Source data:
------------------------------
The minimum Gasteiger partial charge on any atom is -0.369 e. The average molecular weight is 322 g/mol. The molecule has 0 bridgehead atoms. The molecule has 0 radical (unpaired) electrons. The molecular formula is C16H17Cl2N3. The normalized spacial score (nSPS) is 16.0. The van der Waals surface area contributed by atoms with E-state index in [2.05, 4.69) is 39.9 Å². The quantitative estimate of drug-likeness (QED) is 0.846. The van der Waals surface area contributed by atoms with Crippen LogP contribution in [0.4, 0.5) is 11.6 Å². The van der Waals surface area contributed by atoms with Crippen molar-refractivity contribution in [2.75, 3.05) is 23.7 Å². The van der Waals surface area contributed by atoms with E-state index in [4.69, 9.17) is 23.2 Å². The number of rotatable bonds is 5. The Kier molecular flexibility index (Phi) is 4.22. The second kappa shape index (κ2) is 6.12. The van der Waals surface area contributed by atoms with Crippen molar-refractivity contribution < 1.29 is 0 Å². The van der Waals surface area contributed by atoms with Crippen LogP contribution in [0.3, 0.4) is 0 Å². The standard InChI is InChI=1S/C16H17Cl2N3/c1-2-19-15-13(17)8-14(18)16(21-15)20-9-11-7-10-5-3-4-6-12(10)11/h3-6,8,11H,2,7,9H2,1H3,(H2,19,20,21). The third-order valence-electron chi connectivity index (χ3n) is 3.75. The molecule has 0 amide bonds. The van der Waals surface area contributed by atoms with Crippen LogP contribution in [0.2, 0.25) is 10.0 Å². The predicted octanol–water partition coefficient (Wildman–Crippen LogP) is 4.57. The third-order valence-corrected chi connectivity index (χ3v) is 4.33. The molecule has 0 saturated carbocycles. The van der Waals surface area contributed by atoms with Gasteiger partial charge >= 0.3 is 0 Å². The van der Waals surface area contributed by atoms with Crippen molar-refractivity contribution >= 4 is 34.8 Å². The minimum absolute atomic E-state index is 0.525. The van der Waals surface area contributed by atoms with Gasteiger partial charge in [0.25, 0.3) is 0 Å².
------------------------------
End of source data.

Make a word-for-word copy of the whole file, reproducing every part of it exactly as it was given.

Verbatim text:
The minimum Gasteiger partial charge on any atom is -0.369 e. The average molecular weight is 322 g/mol. The molecule has 0 bridgehead atoms. The molecule has 0 radical (unpaired) electrons. The molecular formula is C16H17Cl2N3. The normalized spacial score (nSPS) is 16.0. The van der Waals surface area contributed by atoms with E-state index in [2.05, 4.69) is 39.9 Å². The quantitative estimate of drug-likeness (QED) is 0.846. The van der Waals surface area contributed by atoms with Crippen LogP contribution in [0.4, 0.5) is 11.6 Å². The van der Waals surface area contributed by atoms with Crippen molar-refractivity contribution in [2.75, 3.05) is 23.7 Å². The van der Waals surface area contributed by atoms with E-state index in [4.69, 9.17) is 23.2 Å². The number of rotatable bonds is 5. The Kier molecular flexibility index (Phi) is 4.22. The second kappa shape index (κ2) is 6.12. The van der Waals surface area contributed by atoms with Crippen molar-refractivity contribution < 1.29 is 0 Å². The van der Waals surface area contributed by atoms with Crippen LogP contribution in [0.3, 0.4) is 0 Å². The standard InChI is InChI=1S/C16H17Cl2N3/c1-2-19-15-13(17)8-14(18)16(21-15)20-9-11-7-10-5-3-4-6-12(10)11/h3-6,8,11H,2,7,9H2,1H3,(H2,19,20,21). The third-order valence-electron chi connectivity index (χ3n) is 3.75. The molecule has 0 amide bonds. The van der Waals surface area contributed by atoms with Crippen LogP contribution in [0.2, 0.25) is 10.0 Å². The predicted octanol–water partition coefficient (Wildman–Crippen LogP) is 4.57. The third-order valence-corrected chi connectivity index (χ3v) is 4.33. The molecule has 0 saturated carbocycles. The van der Waals surface area contributed by atoms with Gasteiger partial charge >= 0.3 is 0 Å². The van der Waals surface area contributed by atoms with Crippen molar-refractivity contribution >= 4 is 34.8 Å². The minimum absolute atomic E-state index is 0.525. The van der Waals surface area contributed by atoms with Gasteiger partial charge in [0.25, 0.3) is 0 Å².